This is a simple gate design that's strong, light and fun to build. It should be do-able in an afternoon, but requires a small amount of joinery. If, like me, you're pretty handy, but interested in building your woodworking skills, then this is perfect for you. This would also make a good teaching project!

I usually start with an abstract concept, and develop the design - sketch, think, repeat. Usually, only the core concept lasts all the way through to the final version. This particular design is flexible. You can easily modify the pattern to suit the width and height you will need. I have attached a sketchup file of my gate. Feel free to use this exact file, or modify it to suit your needs.

Since this was a weekend project, I didn't want to spend a lot of time preparing lumber. So, as I developed the design based on pieces of hardwood that I new were available at my local home improvement store. I made allowances in the design to tolerate the probable warping or inconsistent dimensions of their lumber.

Note: spend a good deal of time selecting your lumber. You want to look for straight even grains in hardwood. Also, it helps to look with one eye down the length of the board to detect and warping.

For this project, I purchased the following lumber:

  • (2x) 0.75" x 3.5" 6' Poplar Boards
  • (1x) 0.75" x 1.5" 6' Poplar Boards
  • (8x) 0.75" x 6' DIA Poplar Rounds
  • (3x) 1.75" x 1.75" x 3' Poplar Boards
  • (1x) 0.5" x 3' DIA Walnut Dowel (oak will do just fine)
Note: a commenter has pointed out that poplar isn't the best choice for an outdoor setting. He recommends white oak, among other species. See comments for more information.

I recommend that you have the following tools available:

  • 0.75" and 0.50" DIA forstner bits (Regular drill bit will do in a pinch) need one?
  • Drill Press (If you try to use a handheld drill, you're gonna have a bad time)
  • Medium Chisel (keep it sharp!) need one?
  • Mallet or Dead Blow Hammer
  • Japanese Saw (If you've never tried one of these, you're missing out.) need one?
  • 220 Grit sandpaper

A note on sealing/finishing: Normally, I use a molten mixture of beeswax and mineral oil. However, due to the outdoor exposure of this gate, I'll be using a simple low-voc oil based clear finish. Use whatever you like.

Step 1: Measure and Layout the Crosspieces

Take your time here, this is the most crucial part of the process. Since we will be relying on the precise alignment of the rounds to give strength to our gate, we need to make sure the holes are perfectly aligned in each cross-piece. You should be able to get the dimensions from the sketchup file.


  • Measure from one side only. Mark it with pencil to remember.

  • Transfer measurements from the first cross piece to the others.

  • Don't forget about pencil width. Make notes to yourself ON THE WOOD about which side of a line to hit, etc.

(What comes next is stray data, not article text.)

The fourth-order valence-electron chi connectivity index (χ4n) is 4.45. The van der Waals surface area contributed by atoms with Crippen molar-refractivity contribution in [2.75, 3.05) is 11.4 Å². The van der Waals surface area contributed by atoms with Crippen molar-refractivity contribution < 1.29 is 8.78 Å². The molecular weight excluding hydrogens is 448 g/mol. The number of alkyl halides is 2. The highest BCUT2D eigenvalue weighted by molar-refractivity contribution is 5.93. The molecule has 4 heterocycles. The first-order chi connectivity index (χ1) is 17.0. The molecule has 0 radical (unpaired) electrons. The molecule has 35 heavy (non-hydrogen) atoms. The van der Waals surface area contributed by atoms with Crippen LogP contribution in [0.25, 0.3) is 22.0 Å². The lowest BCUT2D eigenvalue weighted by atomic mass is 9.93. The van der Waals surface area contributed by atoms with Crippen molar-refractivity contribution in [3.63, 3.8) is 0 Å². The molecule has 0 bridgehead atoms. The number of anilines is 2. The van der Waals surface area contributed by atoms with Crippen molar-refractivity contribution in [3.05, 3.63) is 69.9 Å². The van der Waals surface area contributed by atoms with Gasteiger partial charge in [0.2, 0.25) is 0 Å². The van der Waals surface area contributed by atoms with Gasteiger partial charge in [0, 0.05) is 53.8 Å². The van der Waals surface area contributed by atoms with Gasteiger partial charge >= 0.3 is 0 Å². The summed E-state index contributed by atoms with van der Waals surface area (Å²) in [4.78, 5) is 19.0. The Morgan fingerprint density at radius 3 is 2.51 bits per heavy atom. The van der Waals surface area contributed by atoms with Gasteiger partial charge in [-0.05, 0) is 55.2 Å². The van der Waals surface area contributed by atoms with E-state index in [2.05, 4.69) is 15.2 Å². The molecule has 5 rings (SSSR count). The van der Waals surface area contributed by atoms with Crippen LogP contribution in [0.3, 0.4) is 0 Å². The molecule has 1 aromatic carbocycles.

<p>I forgot to mention the reason I wanted to avoid metal fasteners or even glue! Basically, its so that the gate will age gracefully. </p><p>With temperature and moisture fluctuations over the years, the wood pieces will expand and contract. a metal faster could rust or cause splitting, and glue may lead to the buildup of stress within the gate as it naturally expands and contracts, which could case warping.</p><p>Also, just because. =)</p>
<p>Zero may be an inaccurate quantity, for I do see metal hinges and bolts.</p><p>Actually, glue and metal are no worse than wood fasteners. Proper application and proper materials work wonders.</p><p>As far as aging gracefully, poplar is not known for that. It will be gray for a couple of years, and then move right on to rot. White oak, cypress, redwood, and locust are naturally resistant to most rot-causing organisms, and would have been a better choice.</p>
<p>thanks for the feedback, sir. I did use metal hardware to hang the gate, but there is no metal used in the gate itself. None of the wood hinge details I could think of would be slender enough to look right with this gate, any suggestions?</p><p>With respect to the species, you are right. I'll be making about 6 more of these gates this summer, and this first one was more of a proof of concept. I think I'll take your advice and use oak for those. I actually would have preferred oak, but oak the lumber available when i went shopping was total garbage. I'm adding a not to the instructable in light of your recommendations, although I stand by the choice to go all-wood.</p><p> Thanks again!</p>
<p>Great work. Love the metal- and glue-free joinery. </p>
<p>This is so gorgeous and unusual. It is a really special gate, worth the effort to make it yourself. Congratulations and thank you for sharing this!</p>
<p>Really nice job.</p>
anarnold. Great job. This looks very nice
great work
<p>Thanks, guys. @Makendo, I was seriously impressed by your bookcase, I had always fantasized about a bookcase door, but had never thought to use a track like that!</p>

About This Instructable




Bio: I am an employee of Autodesk, Inc.
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